When I was pregnant with Paloma, I waited until I was 20 weeks pregnant to reveal it to many of my friends and colleagues, and the world. I was scared that people would not support my decision to start a family while in graduate school, and I discovered that my fears were well founded.
The hardest thing about being pregnant with Paloma in the academy was that, few people congratulated me. In fact, most asked what I was going to do? Are you going to leave the program or take a semester off? For working class students, a leave is not feasible as this means a fountain of income would vanish, and like many families, we depend on two incomes.
All of these conversations, while seemingly benign construct your pregnancy in a negative light, a problem to solve as opposed to a joyous celebration. In addition to the negativity, surrounding me by well-meaning people, there were also more insidious assaults on my pregnancy. Questions about whether my pregnancy was planned or an accident and whether this pregnancy would jeopardize my ability to accomplish all of my aspirations. These barrage of comments and questions had cumulative damaging effects that created an environment that was hostile towards my pregnant body. Within a week of outing myself, I was in two car accidents, one that required an emergency room visit. I believe these accidents resulted from my mind being pushed into a negative mental state that put mine and my child’s well-being at risk.
At the same time that my pregnancy was met with hostility, I found immense support and inspiration though this online community. I constantly was able to connect with other working mothers, moms in academia, activist mamas, who showed me that it was possible to realize our dreams como mujeres and be mothers. That these identities were not mutually exclusive, but rather would become intimately intertwined as our children became the fuel driving us. Our children, became present in our places of work, in our organizing, and in our classrooms. This virtual community made the possibility of being a mama xingona in the day to day seem feasible. Looking at many of your photos, I witnessed mothers pulling the second and third shift. I saw candid photos of the morning routine, work, bedtime, and then on to grading, emailing, writing. It wasn’t glamorous, but it was somehow possible. I didn’t have to simply imagine I could do it, when I saw so many other moms struggling and making it happen. I received so much support as a pregnant plus sized expecting mother, from other mothers of size who assured me that despite what doctors assumed, Women of Color and Women of Size can have vaginal unmedicated births. I surprised many by proving I was more than capable of carrying and delivering Paloma in health and wellness.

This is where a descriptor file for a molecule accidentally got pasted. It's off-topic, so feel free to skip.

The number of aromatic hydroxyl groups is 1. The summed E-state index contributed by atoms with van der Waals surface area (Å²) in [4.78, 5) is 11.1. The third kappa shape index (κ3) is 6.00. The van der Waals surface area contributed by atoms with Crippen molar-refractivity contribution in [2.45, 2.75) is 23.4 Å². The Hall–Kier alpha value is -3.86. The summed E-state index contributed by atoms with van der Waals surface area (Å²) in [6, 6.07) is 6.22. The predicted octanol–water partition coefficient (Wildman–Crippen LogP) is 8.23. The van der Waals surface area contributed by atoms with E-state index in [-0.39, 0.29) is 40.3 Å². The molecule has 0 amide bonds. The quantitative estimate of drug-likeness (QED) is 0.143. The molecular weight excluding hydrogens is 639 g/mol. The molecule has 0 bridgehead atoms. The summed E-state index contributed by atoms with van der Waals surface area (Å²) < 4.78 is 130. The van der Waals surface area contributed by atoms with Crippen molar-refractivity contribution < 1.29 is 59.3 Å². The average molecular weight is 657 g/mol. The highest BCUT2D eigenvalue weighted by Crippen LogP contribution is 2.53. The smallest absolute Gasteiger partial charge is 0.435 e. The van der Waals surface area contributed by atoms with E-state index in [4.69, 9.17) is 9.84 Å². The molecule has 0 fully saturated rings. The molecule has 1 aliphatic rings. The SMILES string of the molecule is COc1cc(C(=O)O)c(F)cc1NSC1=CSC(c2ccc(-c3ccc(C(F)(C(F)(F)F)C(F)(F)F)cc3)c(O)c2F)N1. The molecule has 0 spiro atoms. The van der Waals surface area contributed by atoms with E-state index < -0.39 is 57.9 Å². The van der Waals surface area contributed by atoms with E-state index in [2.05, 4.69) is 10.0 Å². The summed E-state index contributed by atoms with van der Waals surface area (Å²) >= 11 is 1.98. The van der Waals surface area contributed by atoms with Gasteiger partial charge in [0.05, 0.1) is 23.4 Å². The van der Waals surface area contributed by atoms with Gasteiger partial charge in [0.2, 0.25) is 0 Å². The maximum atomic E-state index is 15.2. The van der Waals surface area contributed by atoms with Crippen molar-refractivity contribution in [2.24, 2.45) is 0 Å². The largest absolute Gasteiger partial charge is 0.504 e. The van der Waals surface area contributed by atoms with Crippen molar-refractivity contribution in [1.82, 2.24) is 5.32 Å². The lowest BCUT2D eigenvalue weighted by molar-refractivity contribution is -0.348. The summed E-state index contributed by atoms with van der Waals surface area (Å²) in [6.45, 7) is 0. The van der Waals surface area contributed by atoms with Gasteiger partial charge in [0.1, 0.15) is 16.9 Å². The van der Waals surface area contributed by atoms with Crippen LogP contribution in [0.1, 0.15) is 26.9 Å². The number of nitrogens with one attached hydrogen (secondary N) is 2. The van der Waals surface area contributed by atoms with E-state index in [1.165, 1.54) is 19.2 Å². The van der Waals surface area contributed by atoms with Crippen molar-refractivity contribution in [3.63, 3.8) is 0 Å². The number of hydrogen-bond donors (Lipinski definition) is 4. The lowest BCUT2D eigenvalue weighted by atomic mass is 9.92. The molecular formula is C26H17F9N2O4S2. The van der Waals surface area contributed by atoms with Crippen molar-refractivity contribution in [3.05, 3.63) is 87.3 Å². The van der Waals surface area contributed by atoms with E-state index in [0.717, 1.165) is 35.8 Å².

With that being said, I want to announce that I’m expecting my second child!!! My baby is due on April 12th. I have kept and will continue to keep my second pregnancy a secret. While I feel it is necessary to keep this pregnancy a secret, I have recently started to feel very isolating. There is so much happening in my body that I can’t share. I am choosing to open up about my joyous secret here, because in this space I feel safe to be a whole human being. I feel as though this space has allowed for the creation of genuine relationships based on love and support. I want to share this wonderful and difficult journey I’m on as my little family expands.
Below is my first maternity photo taken by Jeff this past weekend.
La Chica Mas Fina